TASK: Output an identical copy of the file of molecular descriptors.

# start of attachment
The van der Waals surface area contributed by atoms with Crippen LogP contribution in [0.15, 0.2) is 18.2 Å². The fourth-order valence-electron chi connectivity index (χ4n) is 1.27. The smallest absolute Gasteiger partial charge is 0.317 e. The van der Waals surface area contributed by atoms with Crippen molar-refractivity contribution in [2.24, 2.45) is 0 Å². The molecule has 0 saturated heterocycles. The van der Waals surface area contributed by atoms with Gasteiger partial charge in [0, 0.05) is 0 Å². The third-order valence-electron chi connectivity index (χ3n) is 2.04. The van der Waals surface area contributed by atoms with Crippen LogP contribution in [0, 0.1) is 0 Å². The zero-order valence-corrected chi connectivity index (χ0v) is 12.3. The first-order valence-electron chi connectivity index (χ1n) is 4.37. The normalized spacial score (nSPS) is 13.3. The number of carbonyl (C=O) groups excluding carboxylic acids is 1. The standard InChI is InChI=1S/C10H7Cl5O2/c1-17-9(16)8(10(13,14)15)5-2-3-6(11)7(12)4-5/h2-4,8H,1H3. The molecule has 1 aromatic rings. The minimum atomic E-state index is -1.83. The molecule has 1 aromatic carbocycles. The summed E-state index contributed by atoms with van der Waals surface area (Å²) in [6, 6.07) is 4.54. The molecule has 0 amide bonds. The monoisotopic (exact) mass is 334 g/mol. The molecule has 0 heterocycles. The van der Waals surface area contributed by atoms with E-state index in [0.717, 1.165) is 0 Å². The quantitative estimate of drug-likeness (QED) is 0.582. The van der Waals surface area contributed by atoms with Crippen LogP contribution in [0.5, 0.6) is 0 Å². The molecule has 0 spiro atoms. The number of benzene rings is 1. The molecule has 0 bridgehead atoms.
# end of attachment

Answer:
The van der Waals surface area contributed by atoms with Crippen LogP contribution in [0.15, 0.2) is 18.2 Å². The fourth-order valence-electron chi connectivity index (χ4n) is 1.27. The smallest absolute Gasteiger partial charge is 0.317 e. The van der Waals surface area contributed by atoms with Crippen molar-refractivity contribution in [2.24, 2.45) is 0 Å². The molecule has 0 saturated heterocycles. The van der Waals surface area contributed by atoms with Gasteiger partial charge in [0, 0.05) is 0 Å². The third-order valence-electron chi connectivity index (χ3n) is 2.04. The van der Waals surface area contributed by atoms with Crippen LogP contribution in [0, 0.1) is 0 Å². The zero-order valence-corrected chi connectivity index (χ0v) is 12.3. The first-order valence-electron chi connectivity index (χ1n) is 4.37. The normalized spacial score (nSPS) is 13.3. The number of carbonyl (C=O) groups excluding carboxylic acids is 1. The standard InChI is InChI=1S/C10H7Cl5O2/c1-17-9(16)8(10(13,14)15)5-2-3-6(11)7(12)4-5/h2-4,8H,1H3. The molecule has 1 aromatic rings. The minimum atomic E-state index is -1.83. The molecule has 1 aromatic carbocycles. The summed E-state index contributed by atoms with van der Waals surface area (Å²) in [6, 6.07) is 4.54. The molecule has 0 amide bonds. The monoisotopic (exact) mass is 334 g/mol. The molecule has 0 heterocycles. The van der Waals surface area contributed by atoms with E-state index in [0.717, 1.165) is 0 Å². The quantitative estimate of drug-likeness (QED) is 0.582. The van der Waals surface area contributed by atoms with Crippen LogP contribution in [0.5, 0.6) is 0 Å². The molecule has 0 spiro atoms. The number of benzene rings is 1. The molecule has 0 bridgehead atoms.